The AMA has updated their list of banned products. Russia is worried about a substance found in food supplements. The ghost of of meldonium lingers.
Prevention is better than a cure. It’s better to prevent a new scandal than try to camouflage (yet again) a tarnished image. How else can you explain the way Russia anticipates events? Appearing on the list of banned products since January 1, will arimistane – present in dietary supplements and energy drinks – cause a scandal similar to meldonium?
At the beginning of December, Irina Krouglova, interim director of the Federal Sports and Rehabilitation Clinic in Moscow and former spokesperson for the Russian Ministry of Defense, released an open letter: “Attention athletes, doctors and coaches! Arimistane, which is included in the AMA’s list of banned products, may not be part of the composition of certain dietary supplements intended for athletes (nine in total).” In the face of this warning, Richard Virenque exclaimed, “Doping without realizing it!”
Previous director of the Swiss Laboratory for Doping Analyses, Martial Saugy clarifies: “Originally this product was used to treat breast or ovarian cancer in women, to lower estrogen levels.” Head of the Swiss Olympic Medical Center and adjunct doctor in the CHUV’s Department of the Musculoskeletal System Gérald Gremion writes: “Arimistane – scientific name Androsta-3.5 diene 7.17 dione – acts as an anabolic. Highly valued by bodybuilders, it increases testosterone levels while avoiding its side effects. It should not be given to women.” The recurring problem is that arimistane is available on the unregulated Internet market, in the form of capsules or dietary supplements.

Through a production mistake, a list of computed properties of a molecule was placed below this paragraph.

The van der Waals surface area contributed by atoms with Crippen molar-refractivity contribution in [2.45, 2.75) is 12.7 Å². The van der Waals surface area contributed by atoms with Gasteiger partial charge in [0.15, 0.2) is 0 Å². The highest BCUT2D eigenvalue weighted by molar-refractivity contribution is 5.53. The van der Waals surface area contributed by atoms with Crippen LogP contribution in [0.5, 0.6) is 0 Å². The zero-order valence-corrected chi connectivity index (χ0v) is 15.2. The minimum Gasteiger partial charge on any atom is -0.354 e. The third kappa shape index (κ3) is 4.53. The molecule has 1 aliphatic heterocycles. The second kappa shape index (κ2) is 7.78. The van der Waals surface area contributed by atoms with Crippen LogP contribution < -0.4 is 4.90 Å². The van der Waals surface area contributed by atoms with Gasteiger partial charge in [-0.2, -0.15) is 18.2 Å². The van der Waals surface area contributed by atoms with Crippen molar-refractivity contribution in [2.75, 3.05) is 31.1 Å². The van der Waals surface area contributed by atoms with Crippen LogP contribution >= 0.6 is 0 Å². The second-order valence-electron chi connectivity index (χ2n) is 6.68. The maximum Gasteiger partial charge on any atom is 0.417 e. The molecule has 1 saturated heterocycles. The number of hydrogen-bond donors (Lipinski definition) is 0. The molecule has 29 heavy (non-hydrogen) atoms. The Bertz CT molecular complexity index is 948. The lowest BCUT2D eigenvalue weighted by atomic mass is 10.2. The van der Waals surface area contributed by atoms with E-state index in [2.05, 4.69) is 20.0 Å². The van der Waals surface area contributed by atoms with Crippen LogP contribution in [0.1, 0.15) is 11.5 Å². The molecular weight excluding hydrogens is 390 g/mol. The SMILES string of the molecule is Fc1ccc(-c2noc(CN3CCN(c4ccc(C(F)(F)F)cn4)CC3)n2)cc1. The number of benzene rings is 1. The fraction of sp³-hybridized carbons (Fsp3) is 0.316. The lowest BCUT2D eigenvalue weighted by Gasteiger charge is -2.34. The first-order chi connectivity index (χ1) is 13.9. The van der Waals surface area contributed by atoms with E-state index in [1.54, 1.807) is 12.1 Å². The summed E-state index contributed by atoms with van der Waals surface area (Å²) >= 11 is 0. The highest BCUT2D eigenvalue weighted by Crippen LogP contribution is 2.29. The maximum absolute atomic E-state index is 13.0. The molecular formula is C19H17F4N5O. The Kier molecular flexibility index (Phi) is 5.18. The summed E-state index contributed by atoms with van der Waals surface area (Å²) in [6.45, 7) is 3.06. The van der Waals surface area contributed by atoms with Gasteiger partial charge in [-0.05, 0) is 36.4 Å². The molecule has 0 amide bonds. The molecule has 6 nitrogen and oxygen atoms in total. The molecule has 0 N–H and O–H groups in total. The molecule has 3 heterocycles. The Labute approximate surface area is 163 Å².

“Arimistane may become the new meldonium,” warned Vladimir Ouïba, head of the Russian Federal Biomedical Agency. Last year, the scandal affected 158 elite athletes, 44 of whom are Russian, including Maria Sharapova. Martial Saugy refrained from any comparison with meldonium, saying “arimistane is a real medication with a steroidal formula”. Now an associate professor at the head of the Center of Research and Expertise for Anti-Doping Sciences at ISSUL, he added with an air of understanding, “arimistane was added to the list of banned products. While not exhaustive, it contains more names. This allows for more cases to be dealt with and spares us from long debates in court.”
Martial Saugy let his mind wander before adding “if we want to avoid unwanted effects, we’ve got to catch it upstream. There’s a good chance that arimistane was used in a doping context. When we regulate hormones, it’s because there’s more to it than just speculation or the possibility of abusive usage.”
Russia’s position on it’s hind legs does not surprise Gérald Gremion, who invites everyone to read Richard McLaren’s report. “The history of doping in Russia since 2011 reads like a novel. Always at the limit of what is allowed, willing liars, the Russians do what they want. I remember feeling so alone during an anti-doping test in St. Petersburg.” What does Lucky Luke (I’m a poor lonesome cowboy) think of the solitude of the anti-doping officer?